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Grant Parker and Partner Have Big Dreams for Innovative Home Construction

By Robert M. Sarwark

Joy Keltner, of Grant Park, and business partner Marie Johnson have combined forces to create a new, exciting paradigm for residential homes in our area.  

Ten years ago, Keltner and Johnson were both project managers at a Fortune 500 company. Today, the pair is on the brink of completing a 3,000-square-foot home in the Edgewood neighborhood, between East Atlanta Village and the Edgewood Retail District shopping center. But this particular house was made in a manner that you may not have expected given the nearby architecture: from eight shipping containers. 

What does it take to build with shipping containers? “There’s a myth that containers are a super cheap way to build,” Keltner explained. “But that’s not really true. Nearly as much lumber is required for a container house as for a ‘stick’ build, not to mention the costs of land and utility connections!” What’s more, Atlanta has specific requirements for shipping-container builds. “The city wants to know the whole shipping history of the container to ensure any hazards from cargo are eliminated,” Keltner added. Since this information can sometimes be hard to find, Johnson and Keltner have opted to purchase new containers rather than take any risks on used ones.

The design and construction phases of their current project posed unique challenges to the builders; they had to find additional team members who had experience with metal construction. “A structural engineer was hired to design reinforcements that would allow several containers to be opened into a single larger living space,” Johnson, who serves as the project’s general contractor, explained. “We also had to coordinate with plumbers, electricians, and welders to make sure we could route all the utilities through metal walls where needed.” In order to make sure all the containers were waterproof, a stucco siding system was selected. This system also included insulation to help keep the containers cool.

With much of the containers’ exteriors covered, Keltner wanted to make sure that their unique architectural style was visible wherever possible: “Three of the original containers have their doors exposed on the exterior of the home,” she said. “Ceilings were another good place to leave the original metal exposed, though wood channels had to be built to allow for running electrical lines and plumbing.”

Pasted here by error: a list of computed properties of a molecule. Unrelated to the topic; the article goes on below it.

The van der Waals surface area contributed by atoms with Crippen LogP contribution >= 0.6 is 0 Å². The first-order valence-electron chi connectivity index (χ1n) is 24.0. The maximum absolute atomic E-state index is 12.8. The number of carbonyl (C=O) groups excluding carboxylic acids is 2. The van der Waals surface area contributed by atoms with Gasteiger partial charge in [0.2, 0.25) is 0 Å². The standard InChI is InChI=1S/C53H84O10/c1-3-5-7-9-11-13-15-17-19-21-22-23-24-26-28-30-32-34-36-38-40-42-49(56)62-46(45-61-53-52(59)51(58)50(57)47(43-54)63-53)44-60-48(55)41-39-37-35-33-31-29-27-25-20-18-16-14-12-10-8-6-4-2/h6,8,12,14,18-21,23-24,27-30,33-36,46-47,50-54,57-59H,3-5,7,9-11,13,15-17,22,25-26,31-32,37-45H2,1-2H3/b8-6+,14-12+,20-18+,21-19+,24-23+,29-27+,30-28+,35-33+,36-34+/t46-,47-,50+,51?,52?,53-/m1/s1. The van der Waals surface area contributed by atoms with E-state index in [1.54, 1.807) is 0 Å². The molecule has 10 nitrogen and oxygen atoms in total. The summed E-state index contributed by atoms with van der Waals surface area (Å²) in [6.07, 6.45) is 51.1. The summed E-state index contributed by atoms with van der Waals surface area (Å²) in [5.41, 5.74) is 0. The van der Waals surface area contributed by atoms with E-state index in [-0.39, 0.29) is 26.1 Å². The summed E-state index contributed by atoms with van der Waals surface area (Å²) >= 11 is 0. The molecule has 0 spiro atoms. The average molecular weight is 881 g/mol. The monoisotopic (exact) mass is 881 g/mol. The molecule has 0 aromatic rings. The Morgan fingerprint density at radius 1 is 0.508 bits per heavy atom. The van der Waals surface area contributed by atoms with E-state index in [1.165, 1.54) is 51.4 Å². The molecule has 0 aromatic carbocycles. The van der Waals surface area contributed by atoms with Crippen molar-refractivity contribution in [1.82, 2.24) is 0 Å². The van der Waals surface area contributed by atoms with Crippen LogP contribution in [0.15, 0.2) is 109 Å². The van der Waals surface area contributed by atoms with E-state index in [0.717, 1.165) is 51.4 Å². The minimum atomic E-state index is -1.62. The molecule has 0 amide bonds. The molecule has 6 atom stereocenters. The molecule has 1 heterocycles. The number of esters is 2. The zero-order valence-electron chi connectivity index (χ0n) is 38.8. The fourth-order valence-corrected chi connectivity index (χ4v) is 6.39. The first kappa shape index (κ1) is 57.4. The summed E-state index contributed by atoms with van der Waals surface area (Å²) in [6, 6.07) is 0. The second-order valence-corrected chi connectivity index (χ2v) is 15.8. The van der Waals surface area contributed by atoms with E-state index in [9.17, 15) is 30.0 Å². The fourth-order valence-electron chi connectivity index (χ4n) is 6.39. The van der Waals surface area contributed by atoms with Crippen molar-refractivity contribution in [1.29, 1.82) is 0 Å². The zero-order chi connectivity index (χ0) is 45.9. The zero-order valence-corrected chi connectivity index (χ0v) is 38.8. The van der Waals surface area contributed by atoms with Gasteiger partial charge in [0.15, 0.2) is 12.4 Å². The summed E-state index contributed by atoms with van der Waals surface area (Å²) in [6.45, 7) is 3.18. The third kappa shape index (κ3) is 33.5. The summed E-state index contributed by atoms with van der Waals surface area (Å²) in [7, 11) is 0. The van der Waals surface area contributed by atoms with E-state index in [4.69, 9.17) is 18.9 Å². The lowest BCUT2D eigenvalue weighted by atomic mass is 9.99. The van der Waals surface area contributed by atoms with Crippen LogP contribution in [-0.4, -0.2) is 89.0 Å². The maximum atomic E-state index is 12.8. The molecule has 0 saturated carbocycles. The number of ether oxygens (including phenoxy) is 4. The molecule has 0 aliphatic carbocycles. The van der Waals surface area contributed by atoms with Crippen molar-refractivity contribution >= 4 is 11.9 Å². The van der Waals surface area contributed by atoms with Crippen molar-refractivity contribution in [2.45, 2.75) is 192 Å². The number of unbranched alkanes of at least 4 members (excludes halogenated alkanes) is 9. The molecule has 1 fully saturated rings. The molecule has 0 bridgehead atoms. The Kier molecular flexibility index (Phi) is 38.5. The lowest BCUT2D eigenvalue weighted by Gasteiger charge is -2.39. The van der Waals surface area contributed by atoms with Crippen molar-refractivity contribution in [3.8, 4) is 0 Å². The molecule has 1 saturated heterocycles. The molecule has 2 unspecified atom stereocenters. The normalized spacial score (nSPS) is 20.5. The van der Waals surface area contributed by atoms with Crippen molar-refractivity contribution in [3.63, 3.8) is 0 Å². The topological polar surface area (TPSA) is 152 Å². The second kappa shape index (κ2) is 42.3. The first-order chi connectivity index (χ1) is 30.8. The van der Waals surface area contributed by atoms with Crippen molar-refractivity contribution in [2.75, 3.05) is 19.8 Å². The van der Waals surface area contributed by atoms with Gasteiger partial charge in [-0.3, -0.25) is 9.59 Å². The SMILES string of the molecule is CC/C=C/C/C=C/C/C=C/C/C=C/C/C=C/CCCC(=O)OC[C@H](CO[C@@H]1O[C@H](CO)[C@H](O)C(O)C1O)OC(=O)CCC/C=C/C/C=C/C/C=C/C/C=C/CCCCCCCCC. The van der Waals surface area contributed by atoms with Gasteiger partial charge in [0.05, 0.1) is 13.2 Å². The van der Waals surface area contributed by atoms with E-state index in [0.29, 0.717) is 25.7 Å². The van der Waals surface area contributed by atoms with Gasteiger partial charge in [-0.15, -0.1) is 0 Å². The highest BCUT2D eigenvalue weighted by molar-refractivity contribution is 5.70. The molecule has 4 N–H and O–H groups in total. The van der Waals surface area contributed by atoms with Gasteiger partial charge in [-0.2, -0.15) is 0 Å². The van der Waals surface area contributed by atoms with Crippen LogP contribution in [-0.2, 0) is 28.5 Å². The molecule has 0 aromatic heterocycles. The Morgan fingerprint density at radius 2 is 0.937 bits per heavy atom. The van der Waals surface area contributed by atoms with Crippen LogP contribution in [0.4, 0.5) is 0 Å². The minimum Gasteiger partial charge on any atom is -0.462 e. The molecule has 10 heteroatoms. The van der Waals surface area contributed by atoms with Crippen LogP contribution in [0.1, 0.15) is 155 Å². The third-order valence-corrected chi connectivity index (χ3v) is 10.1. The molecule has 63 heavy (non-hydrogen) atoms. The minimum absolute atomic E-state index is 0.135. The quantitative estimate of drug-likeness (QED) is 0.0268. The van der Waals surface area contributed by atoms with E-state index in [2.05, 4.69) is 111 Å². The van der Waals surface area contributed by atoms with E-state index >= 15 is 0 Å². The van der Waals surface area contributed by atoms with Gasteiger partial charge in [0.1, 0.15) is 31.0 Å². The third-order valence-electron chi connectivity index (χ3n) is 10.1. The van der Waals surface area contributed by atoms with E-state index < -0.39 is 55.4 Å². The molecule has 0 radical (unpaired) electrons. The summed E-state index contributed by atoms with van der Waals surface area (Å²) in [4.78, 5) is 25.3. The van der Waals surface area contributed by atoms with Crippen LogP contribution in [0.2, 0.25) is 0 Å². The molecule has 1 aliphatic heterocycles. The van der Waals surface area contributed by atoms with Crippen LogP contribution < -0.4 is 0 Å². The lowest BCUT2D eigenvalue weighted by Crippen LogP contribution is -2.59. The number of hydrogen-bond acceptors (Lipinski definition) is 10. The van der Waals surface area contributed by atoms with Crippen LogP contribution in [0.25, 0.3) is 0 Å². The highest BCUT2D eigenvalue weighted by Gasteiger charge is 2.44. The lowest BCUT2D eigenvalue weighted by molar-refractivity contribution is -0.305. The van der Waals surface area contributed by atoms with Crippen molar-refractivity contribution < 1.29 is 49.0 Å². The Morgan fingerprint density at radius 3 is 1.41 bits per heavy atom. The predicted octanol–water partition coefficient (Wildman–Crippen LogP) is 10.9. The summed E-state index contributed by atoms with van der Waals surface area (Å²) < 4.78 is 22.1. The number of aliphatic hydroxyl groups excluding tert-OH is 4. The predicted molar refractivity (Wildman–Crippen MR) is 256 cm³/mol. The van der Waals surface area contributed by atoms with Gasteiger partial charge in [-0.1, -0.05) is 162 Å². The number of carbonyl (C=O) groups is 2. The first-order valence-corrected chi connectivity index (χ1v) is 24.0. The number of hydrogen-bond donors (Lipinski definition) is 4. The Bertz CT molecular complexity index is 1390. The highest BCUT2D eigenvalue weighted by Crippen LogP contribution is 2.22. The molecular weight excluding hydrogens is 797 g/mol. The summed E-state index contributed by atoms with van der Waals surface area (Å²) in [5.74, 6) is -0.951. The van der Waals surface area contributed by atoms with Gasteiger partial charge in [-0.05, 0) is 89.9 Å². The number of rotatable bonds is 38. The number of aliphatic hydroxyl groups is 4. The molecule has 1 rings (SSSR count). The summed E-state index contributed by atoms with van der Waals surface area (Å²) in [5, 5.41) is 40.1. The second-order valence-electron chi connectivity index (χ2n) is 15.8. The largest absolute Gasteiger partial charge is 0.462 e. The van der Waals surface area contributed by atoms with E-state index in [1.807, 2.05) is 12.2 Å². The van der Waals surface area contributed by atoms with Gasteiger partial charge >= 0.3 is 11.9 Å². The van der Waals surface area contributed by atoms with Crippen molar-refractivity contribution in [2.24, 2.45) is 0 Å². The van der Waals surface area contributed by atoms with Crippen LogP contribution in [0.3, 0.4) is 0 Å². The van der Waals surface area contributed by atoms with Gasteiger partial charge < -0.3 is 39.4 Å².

So what is the main advantage of building with shipping containers as opposed to more traditional materials? “Strength!” Keltner emphasized. Typical wood-frame houses are held together with screws and nails, with a few metal “hangers” to help attach the roof to the walls. But a shipping-container house is welded. The foundation walls are filled with concrete and metal plates are embedded in the block walls. The containers are themselves welded to these plates, to each other, and also to structural steel supports in the garage. “If there’s a tornado, this house will be where everyone on the block wants to take shelter,” Keltner hastened to add. 

Joy Kelter and Marie Johnson’s first container home should be wrapping up this spring, but the pair are already thinking of the next project. Their current project is a collaboration between Johnson’s firm, Minoch Construction Group, Inc., and Keltner’s, Renaissance Structures, LLC, and they plan to continue with this women-led partnership. In the future, they hope to attract local buyers wanting to design their own unique container concepts. There aren’t many builders in Atlanta doing this kind of work, both asserted, but they hope to be seen as the market experts. 

Find more information and follow the construction project on social media at: @minochconstruction/@renaissance_structures (Instagram) or @bossladybuilder (TikTok).

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